This Holy Work has changed its meaning over time. The first Christians were, as you know, outlaws; so it was expected that some of their number would be in prison at any given time. Jesus was a prisoner; Paul was; Peter was; and many of the saints, bishops, and teachers of the first few centuries of Christian life were. So free Christians took it upon themselves to visit their friends, bringing food, solace, encouragement, and when possible liberation. They also sought the prisoners’ blessing, since to be imprisoned for being a Christian was a mark of great courage and faith.
These days things are different, at least in our part of the world. (Christians continue to be imprisoned and even executed for their faith in the Middle East, in China, in Pakistan, in North Korea and in other countries.) People in prison are there as the result of a judgment by a criminal-justice system that, while by no means perfect, does make them different from the Christian prisoners of Jesus’ day. And modern prisons are not, by and large, visit-able places. So how are we to understand this Holy Work today?
We might start by remembering that even the prisoner guilty of the most awful crime is still created in God’s image and is loved by God no less than God loves you or me. Along with the protection of society from truly dangerous individuals, one goal of imprisonment should always be rehabilitation so that the “lost” can be “found” and restored to a right relationship with God and others. But this costs money – for addiction treatment, for education, and for other aids to rehabilitation that are too-easily disposed of in times of budget cuts. And these programs do serve both society and prisoners – a recent study from California showed that both incarceration rates and crime dropped as rehabilitation increased.
Educating ourselves about the facts of imprisonment in the U.S. is another step. Consider:
- The population of state and federal prisons grew by over 600% between 1972 and 1998;
- We imprison only a slightly lower proportion of our population than Russia, which has the highest rate in the world (we’re #2);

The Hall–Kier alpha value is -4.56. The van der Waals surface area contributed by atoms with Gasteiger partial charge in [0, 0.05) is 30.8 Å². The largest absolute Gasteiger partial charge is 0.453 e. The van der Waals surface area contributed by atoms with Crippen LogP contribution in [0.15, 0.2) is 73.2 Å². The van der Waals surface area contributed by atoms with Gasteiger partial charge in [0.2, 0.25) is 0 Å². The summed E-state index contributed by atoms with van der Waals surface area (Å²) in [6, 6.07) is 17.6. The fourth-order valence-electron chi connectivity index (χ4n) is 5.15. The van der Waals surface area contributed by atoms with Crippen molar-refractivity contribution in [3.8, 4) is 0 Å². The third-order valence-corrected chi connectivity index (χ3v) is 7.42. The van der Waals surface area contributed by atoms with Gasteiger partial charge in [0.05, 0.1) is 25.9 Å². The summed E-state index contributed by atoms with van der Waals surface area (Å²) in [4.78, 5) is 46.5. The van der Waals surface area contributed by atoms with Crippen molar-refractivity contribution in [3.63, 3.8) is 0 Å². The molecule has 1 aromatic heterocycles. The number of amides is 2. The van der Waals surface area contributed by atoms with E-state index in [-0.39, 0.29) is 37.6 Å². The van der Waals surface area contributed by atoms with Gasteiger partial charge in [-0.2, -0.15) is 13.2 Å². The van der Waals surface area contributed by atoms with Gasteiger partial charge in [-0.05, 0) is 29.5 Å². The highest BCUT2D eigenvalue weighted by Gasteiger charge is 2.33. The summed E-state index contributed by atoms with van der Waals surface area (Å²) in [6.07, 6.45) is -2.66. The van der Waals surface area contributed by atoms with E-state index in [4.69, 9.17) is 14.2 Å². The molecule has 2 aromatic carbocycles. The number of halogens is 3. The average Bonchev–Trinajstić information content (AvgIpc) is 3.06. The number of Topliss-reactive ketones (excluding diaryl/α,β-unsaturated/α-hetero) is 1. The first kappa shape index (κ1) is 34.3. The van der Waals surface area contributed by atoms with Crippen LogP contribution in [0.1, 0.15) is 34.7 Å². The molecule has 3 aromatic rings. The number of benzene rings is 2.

- Half of all inmates are African-American; one out of every three young African-American males is in prison, on probation, or on parole;
- Between 1970 and 1996 the number of women in U.S. prisons grew from about 5,600 to almost 75,000, a thirteenfold increase; most of these women were arrested for nonviolent crimes.
The U.S. bishops have called for reform. Their analysis and proposals are available on the web. We have to be careful not to allow our thinking about prison and prisoners (when we think about them at all) to be influenced by scaremongering to win votes (a not-unknown political phenomenon).
We can also extend the meaning of the Holy Work to consider those who are imprisoned metaphorically in other places: the elderly isolated in nursing-homes (or their own homes); people imprisoned by their addictions or their fears or their ignorance; people imprisoned by others’ views of them (immigrants, non-English speakers, people with disabilities…) The Holy Work of visiting the imprisoned can be as simple as a welcome that breaks down the wall of mistrust. That, each of us has opportunities to do every day. Until next week, peace
 Zusha Elinson, “Violent crime in California falls to lowest rate since 1967.” Wall Street Journal, October 3, 2014: http://online.wsj.com/articles/violent-crime-in-california-falls-to-lowest-rate-since-1967-1412360177.
 Patrick McCormick, S.J. “Just punishment and America’s prison experiment.” Theological Studies, 2000.
 “Responsibility, Rehabilitation, and Restoration: A Catholic Perspective on Crime and Criminal Justice.” (2000) http://www.usccb.org/issues-and-action/human-life-and-dignity/criminal-justice-restorative-justice/crime-and-criminal-justice.cfm